Goudy, Alexander Porter (DNB00)

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GOUDY, ALEXANDER PORTER, D.D. (1809–1858), Irish presbyterian divine, son of the Rev. Andrew Goudy (presbyterian minister of Ballywalter, co. Down, from 1802 to 1818), by Matilda, daughter of the Rev. James Porter of Greyabbey (who was executed in 1798 for supposed complicity in the designs of the United Irishmen), was born near Ballywalter in February 1809, and, after attending school at the Belfast Academical Institution, entered its collegiate department in November 1823. He distinguished himself in several of the classes, and gained some reputation in the college debating society, where his chief rival was Thomas Hagan, afterwards Lord-chancellor O'Hagan. He was licensed by the presbytery of Bangor 29 Dec. 1830, and ordained as assistant and successor to the Rev. James Sinclair of Glastry (not far from his birthplace), 20 Sept. 1831. On 20 March 1833 he was installed in Strabane, where he continued minister till his death. In 1839 he became involved in a somewhat notable controversy on the merits of episcopacy. The Rev. Archibald Boyd [q. v.], then curate in Derry Cathedral, subsequently dean of Exeter, had issued ‘Sermons on the Church’ in 1838, in which he attacked presbyterianism. In 1839 four ministers of the synod of Ulster, of whom Goudy was one, published a reply entitled ‘Presbyterianism Defended, and the Arguments of Modern Advocates of Prelacy examined and refuted.’ The other authors were the Revs. W. D. Killen of Raphoe, afterwards professor of church history in the assembly's college, Belfast, William McClure and James Denham, ministers in Londonderry. Boyd having replied in a book entitled ‘Episcopacy, Ordination, Lay Eldership, and Liturgies, in five letters,’ the four ministers published ‘The Plea of Presbytery,’ which soon became a standard work on the subject. This Boyd reviewed in ‘Misrepresentation Refuted,’ which called forth ‘Mene Tekel’ from the four ministers. The last work in the controversy was by Boyd, and was entitled ‘Episcopacy and Presbytery.’ Goudy's part in this battle of the books was very ably done. Shortly after he took a large share in the agitation caused by a decision of the House of Lords (elicited by an appeal from the Irish courts), which affirmed the invalidity of a marriage celebrated by a presbyterian minister, where one of the parties was an episcopalian, an agitation which was ended by the passing of the Marriages (Ireland) Act (7 & 8 Victoria, chap. 81), which legalises all such marriages. From this time Goudy took rank as one of the leading debaters in his church, and had a prominent part in all its business. In 1851 he received the degree of D.D. from Jefferson College, U.S. In 1857 he became moderator of the general assembly. He died unexpectedly in Dublin 14 Dec. 1858. In addition to the works mentioned above he published several sermons and pamphlets.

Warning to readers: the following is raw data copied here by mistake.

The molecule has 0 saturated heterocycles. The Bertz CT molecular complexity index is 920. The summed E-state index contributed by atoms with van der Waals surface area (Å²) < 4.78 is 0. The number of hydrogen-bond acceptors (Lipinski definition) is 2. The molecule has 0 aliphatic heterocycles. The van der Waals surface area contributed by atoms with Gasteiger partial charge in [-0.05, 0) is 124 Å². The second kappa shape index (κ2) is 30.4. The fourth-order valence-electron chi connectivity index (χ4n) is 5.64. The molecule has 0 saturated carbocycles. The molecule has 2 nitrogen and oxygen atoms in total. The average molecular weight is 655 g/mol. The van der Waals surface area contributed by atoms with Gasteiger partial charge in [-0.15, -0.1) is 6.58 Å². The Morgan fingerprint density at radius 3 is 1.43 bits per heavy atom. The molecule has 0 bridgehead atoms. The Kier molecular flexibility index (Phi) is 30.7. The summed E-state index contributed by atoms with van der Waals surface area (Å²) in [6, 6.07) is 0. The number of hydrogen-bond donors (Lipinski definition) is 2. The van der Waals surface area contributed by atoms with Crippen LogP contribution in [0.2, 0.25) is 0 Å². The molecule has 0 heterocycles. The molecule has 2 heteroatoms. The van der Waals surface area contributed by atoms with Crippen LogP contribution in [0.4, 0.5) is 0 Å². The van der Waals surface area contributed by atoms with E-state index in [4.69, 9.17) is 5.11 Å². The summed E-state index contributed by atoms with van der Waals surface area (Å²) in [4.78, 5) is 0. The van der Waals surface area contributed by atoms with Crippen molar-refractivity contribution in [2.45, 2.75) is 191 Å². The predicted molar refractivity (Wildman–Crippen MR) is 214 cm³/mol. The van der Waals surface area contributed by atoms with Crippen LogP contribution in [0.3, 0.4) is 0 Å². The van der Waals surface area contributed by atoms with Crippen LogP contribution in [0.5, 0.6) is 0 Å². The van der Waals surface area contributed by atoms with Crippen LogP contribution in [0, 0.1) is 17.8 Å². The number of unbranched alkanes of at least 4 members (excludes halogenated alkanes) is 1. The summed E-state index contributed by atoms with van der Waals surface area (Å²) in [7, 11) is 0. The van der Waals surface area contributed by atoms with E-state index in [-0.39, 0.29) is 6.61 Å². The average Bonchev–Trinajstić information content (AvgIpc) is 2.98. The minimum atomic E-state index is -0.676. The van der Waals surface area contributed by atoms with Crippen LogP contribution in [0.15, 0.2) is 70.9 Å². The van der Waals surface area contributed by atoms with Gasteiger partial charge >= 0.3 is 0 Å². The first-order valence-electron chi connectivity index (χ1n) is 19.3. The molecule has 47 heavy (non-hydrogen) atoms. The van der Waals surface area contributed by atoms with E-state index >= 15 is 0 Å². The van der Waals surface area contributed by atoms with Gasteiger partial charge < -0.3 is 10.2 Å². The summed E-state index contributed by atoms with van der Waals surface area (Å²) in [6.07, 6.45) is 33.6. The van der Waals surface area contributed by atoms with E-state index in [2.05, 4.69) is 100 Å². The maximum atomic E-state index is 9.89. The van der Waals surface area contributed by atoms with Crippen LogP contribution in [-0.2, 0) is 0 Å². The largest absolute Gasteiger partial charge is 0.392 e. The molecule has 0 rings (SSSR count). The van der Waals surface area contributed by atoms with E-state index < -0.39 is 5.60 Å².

[Life of Dr. Goudy by Professors Croskery and Witherow; newspaper reports.]

T. H.